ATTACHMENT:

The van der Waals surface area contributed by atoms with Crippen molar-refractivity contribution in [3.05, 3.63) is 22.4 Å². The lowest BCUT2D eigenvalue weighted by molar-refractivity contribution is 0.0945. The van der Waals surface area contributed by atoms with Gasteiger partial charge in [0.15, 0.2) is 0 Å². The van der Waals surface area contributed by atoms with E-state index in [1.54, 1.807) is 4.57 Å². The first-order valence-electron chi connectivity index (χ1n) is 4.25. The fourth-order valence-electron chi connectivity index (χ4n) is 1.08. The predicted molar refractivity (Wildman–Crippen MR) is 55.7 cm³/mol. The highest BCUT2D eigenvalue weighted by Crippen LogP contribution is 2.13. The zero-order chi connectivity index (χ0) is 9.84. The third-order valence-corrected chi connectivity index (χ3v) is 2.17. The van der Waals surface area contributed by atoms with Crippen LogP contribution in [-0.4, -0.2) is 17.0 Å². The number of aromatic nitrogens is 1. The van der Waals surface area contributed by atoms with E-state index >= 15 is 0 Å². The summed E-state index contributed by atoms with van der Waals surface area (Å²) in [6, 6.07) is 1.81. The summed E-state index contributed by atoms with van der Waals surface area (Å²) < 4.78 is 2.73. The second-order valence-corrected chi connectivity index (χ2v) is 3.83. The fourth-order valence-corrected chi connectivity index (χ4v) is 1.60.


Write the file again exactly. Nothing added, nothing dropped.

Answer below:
The van der Waals surface area contributed by atoms with Crippen molar-refractivity contribution in [3.05, 3.63) is 22.4 Å². The lowest BCUT2D eigenvalue weighted by molar-refractivity contribution is 0.0945. The van der Waals surface area contributed by atoms with Gasteiger partial charge in [0.15, 0.2) is 0 Å². The van der Waals surface area contributed by atoms with E-state index in [1.54, 1.807) is 4.57 Å². The first-order valence-electron chi connectivity index (χ1n) is 4.25. The fourth-order valence-electron chi connectivity index (χ4n) is 1.08. The predicted molar refractivity (Wildman–Crippen MR) is 55.7 cm³/mol. The highest BCUT2D eigenvalue weighted by Crippen LogP contribution is 2.13. The zero-order chi connectivity index (χ0) is 9.84. The third-order valence-corrected chi connectivity index (χ3v) is 2.17. The van der Waals surface area contributed by atoms with Crippen LogP contribution in [-0.4, -0.2) is 17.0 Å². The number of aromatic nitrogens is 1. The van der Waals surface area contributed by atoms with E-state index >= 15 is 0 Å². The summed E-state index contributed by atoms with van der Waals surface area (Å²) in [6, 6.07) is 1.81. The summed E-state index contributed by atoms with van der Waals surface area (Å²) < 4.78 is 2.73. The second-order valence-corrected chi connectivity index (χ2v) is 3.83. The fourth-order valence-corrected chi connectivity index (χ4v) is 1.60.